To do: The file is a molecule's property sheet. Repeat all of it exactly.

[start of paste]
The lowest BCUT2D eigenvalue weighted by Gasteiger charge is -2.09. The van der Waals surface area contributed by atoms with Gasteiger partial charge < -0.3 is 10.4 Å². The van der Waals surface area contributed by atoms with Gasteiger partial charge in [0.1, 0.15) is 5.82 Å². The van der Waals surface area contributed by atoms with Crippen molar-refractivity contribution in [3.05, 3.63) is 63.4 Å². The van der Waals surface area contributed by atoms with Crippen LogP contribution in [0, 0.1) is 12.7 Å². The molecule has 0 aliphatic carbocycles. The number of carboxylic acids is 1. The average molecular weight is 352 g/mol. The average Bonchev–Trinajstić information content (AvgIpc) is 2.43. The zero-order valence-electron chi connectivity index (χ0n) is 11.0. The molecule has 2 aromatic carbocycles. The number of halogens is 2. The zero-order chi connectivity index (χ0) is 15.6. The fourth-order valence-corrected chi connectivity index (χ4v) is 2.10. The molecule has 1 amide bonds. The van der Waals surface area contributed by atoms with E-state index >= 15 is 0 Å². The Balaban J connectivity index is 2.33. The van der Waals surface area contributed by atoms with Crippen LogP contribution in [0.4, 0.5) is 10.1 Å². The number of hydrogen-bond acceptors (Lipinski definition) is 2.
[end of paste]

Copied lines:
The lowest BCUT2D eigenvalue weighted by Gasteiger charge is -2.09. The van der Waals surface area contributed by atoms with Gasteiger partial charge < -0.3 is 10.4 Å². The van der Waals surface area contributed by atoms with Gasteiger partial charge in [0.1, 0.15) is 5.82 Å². The van der Waals surface area contributed by atoms with Crippen molar-refractivity contribution in [3.05, 3.63) is 63.4 Å². The van der Waals surface area contributed by atoms with Crippen LogP contribution in [0, 0.1) is 12.7 Å². The molecule has 0 aliphatic carbocycles. The number of carboxylic acids is 1. The average molecular weight is 352 g/mol. The average Bonchev–Trinajstić information content (AvgIpc) is 2.43. The zero-order valence-electron chi connectivity index (χ0n) is 11.0. The molecule has 2 aromatic carbocycles. The number of halogens is 2. The zero-order chi connectivity index (χ0) is 15.6. The fourth-order valence-corrected chi connectivity index (χ4v) is 2.10. The molecule has 1 amide bonds. The van der Waals surface area contributed by atoms with E-state index >= 15 is 0 Å². The Balaban J connectivity index is 2.33. The van der Waals surface area contributed by atoms with Crippen LogP contribution in [0.4, 0.5) is 10.1 Å². The number of hydrogen-bond acceptors (Lipinski definition) is 2.